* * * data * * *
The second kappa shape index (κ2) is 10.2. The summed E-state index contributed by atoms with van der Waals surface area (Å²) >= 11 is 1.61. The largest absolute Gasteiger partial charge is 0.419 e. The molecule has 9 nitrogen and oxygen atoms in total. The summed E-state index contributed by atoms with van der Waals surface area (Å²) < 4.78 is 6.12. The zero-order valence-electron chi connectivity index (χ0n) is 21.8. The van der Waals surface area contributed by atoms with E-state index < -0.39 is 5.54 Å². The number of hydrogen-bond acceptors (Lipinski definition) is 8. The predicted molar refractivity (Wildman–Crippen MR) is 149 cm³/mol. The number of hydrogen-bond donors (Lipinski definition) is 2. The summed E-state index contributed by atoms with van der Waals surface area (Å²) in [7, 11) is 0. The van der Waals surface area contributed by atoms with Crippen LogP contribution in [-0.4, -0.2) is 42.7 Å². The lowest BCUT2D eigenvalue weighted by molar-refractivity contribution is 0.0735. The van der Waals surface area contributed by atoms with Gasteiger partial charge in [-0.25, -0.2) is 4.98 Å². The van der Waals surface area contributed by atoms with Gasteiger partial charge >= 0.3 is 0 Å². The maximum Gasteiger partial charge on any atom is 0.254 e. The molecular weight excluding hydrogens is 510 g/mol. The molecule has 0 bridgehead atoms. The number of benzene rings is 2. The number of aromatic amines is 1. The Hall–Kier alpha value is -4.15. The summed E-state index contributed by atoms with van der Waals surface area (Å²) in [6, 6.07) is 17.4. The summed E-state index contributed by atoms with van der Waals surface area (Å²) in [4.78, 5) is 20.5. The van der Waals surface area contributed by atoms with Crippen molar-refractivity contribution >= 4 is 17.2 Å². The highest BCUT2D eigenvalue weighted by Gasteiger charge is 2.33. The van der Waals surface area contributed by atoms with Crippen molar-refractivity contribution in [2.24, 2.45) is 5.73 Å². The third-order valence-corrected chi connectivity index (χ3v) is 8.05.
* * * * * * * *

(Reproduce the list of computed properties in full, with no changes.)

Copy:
The second kappa shape index (κ2) is 10.2. The summed E-state index contributed by atoms with van der Waals surface area (Å²) >= 11 is 1.61. The largest absolute Gasteiger partial charge is 0.419 e. The molecule has 9 nitrogen and oxygen atoms in total. The summed E-state index contributed by atoms with van der Waals surface area (Å²) < 4.78 is 6.12. The zero-order valence-electron chi connectivity index (χ0n) is 21.8. The van der Waals surface area contributed by atoms with E-state index < -0.39 is 5.54 Å². The number of hydrogen-bond acceptors (Lipinski definition) is 8. The predicted molar refractivity (Wildman–Crippen MR) is 149 cm³/mol. The number of hydrogen-bond donors (Lipinski definition) is 2. The summed E-state index contributed by atoms with van der Waals surface area (Å²) in [7, 11) is 0. The van der Waals surface area contributed by atoms with Crippen LogP contribution in [-0.4, -0.2) is 42.7 Å². The lowest BCUT2D eigenvalue weighted by molar-refractivity contribution is 0.0735. The van der Waals surface area contributed by atoms with Gasteiger partial charge in [-0.25, -0.2) is 4.98 Å². The van der Waals surface area contributed by atoms with Gasteiger partial charge >= 0.3 is 0 Å². The maximum Gasteiger partial charge on any atom is 0.254 e. The molecular weight excluding hydrogens is 510 g/mol. The molecule has 0 bridgehead atoms. The number of benzene rings is 2. The number of aromatic amines is 1. The Hall–Kier alpha value is -4.15. The summed E-state index contributed by atoms with van der Waals surface area (Å²) in [6, 6.07) is 17.4. The summed E-state index contributed by atoms with van der Waals surface area (Å²) in [4.78, 5) is 20.5. The van der Waals surface area contributed by atoms with Crippen molar-refractivity contribution >= 4 is 17.2 Å². The highest BCUT2D eigenvalue weighted by Gasteiger charge is 2.33. The van der Waals surface area contributed by atoms with Crippen molar-refractivity contribution in [2.24, 2.45) is 5.73 Å². The third-order valence-corrected chi connectivity index (χ3v) is 8.05.